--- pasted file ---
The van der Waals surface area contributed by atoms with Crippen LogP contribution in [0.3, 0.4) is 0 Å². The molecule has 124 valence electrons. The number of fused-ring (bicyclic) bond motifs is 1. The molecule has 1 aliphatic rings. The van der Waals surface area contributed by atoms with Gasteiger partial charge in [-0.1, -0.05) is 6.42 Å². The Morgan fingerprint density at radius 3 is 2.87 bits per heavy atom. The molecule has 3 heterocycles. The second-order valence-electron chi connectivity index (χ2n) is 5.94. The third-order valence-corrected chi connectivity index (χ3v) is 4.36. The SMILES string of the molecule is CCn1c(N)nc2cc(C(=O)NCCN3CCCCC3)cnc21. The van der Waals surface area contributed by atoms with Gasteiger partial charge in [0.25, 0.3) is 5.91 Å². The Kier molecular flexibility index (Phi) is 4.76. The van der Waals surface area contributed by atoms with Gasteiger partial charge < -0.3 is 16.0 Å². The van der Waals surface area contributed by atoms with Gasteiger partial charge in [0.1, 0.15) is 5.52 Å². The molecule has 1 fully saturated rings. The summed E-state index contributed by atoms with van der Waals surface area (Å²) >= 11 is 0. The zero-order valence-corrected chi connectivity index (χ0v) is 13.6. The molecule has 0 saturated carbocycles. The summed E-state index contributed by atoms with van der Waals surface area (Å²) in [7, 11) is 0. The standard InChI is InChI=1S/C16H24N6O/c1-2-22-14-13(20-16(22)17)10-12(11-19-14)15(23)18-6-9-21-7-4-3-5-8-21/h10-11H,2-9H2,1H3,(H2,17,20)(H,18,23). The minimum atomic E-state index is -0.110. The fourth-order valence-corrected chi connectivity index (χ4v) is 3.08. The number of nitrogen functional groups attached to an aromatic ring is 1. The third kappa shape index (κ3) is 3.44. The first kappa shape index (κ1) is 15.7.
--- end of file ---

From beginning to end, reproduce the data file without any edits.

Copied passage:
The van der Waals surface area contributed by atoms with Crippen LogP contribution in [0.3, 0.4) is 0 Å². The molecule has 124 valence electrons. The number of fused-ring (bicyclic) bond motifs is 1. The molecule has 1 aliphatic rings. The van der Waals surface area contributed by atoms with Gasteiger partial charge in [-0.1, -0.05) is 6.42 Å². The Morgan fingerprint density at radius 3 is 2.87 bits per heavy atom. The molecule has 3 heterocycles. The second-order valence-electron chi connectivity index (χ2n) is 5.94. The third-order valence-corrected chi connectivity index (χ3v) is 4.36. The SMILES string of the molecule is CCn1c(N)nc2cc(C(=O)NCCN3CCCCC3)cnc21. The van der Waals surface area contributed by atoms with Gasteiger partial charge in [0.25, 0.3) is 5.91 Å². The Kier molecular flexibility index (Phi) is 4.76. The van der Waals surface area contributed by atoms with Gasteiger partial charge < -0.3 is 16.0 Å². The van der Waals surface area contributed by atoms with Gasteiger partial charge in [0.1, 0.15) is 5.52 Å². The molecule has 1 fully saturated rings. The summed E-state index contributed by atoms with van der Waals surface area (Å²) >= 11 is 0. The zero-order valence-corrected chi connectivity index (χ0v) is 13.6. The molecule has 0 saturated carbocycles. The summed E-state index contributed by atoms with van der Waals surface area (Å²) in [7, 11) is 0. The standard InChI is InChI=1S/C16H24N6O/c1-2-22-14-13(20-16(22)17)10-12(11-19-14)15(23)18-6-9-21-7-4-3-5-8-21/h10-11H,2-9H2,1H3,(H2,17,20)(H,18,23). The minimum atomic E-state index is -0.110. The fourth-order valence-corrected chi connectivity index (χ4v) is 3.08. The number of nitrogen functional groups attached to an aromatic ring is 1. The third kappa shape index (κ3) is 3.44. The first kappa shape index (κ1) is 15.7.